James Larkin has become one of Irland’s most prolific labor organizers. Larkin founded the Irish Transport and General Workers’ Union but fell apart following the Dublin Lockout. Larkin visited the United States but was deported. He continued his labor movement long into the 1940s.
James Larkin was born January 28, 1874 in England and grew up in the poor neighborhoods of Liverpool. Larkin did not receive a formal education and worked a variety of jobs as a youngster, eventually landing a job as a foreman at the Liverpool docks. James Larkin eventually became a trade union organizer in 1905.
The National Union of Dock Labourers did not approve of Larkin’s methods so they sent him over to Dublin in 1907 where he ended up launching the Irish Transport and General Workers’ Union.
James Larkin gained notoriety for leading the 1913 Dublin Lockout, which saw over 100,000 workers go on strike for almost a whole year. The lockout was the most severe strike to ever hit Ireland. As a result of the strike, all three of the region’s newspapers painted Larkin as the antagonist.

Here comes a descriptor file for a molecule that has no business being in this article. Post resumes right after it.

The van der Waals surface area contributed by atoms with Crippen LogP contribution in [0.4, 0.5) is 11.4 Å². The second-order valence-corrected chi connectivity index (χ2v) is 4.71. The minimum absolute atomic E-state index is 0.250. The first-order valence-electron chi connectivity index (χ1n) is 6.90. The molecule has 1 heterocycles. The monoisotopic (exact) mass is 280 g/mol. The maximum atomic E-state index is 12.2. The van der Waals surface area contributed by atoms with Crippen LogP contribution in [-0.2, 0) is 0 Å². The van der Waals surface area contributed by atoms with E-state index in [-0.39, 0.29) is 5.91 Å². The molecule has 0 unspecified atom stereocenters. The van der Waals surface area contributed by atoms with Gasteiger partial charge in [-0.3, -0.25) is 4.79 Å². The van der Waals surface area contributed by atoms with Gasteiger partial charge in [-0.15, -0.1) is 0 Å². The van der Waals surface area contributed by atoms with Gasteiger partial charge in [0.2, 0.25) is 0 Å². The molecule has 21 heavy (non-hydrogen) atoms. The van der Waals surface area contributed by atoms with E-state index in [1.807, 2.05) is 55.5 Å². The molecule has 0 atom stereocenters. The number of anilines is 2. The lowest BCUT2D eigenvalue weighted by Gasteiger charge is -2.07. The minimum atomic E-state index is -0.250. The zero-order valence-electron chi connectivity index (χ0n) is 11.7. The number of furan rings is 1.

In response to World War I, James Larkin held anti-war protests in Dublin and later traveled to America intending to raise money to fight against the British.
In the 1920’s he was found guilty of criminal anarchy and communism but later pardoned and sent back to Ireland. James Larkin has been memorialized through literature, music and even has a monument built in honor of him in Dublin.
Larkin attempted many times to run for office and actually won in the 1927 general election in Dublin North. James Larkin always helped the working class of Ireland whether through organizing protests for better pay or other methods. James Larkin was a hero to those in Ireland, especially within Dublin.
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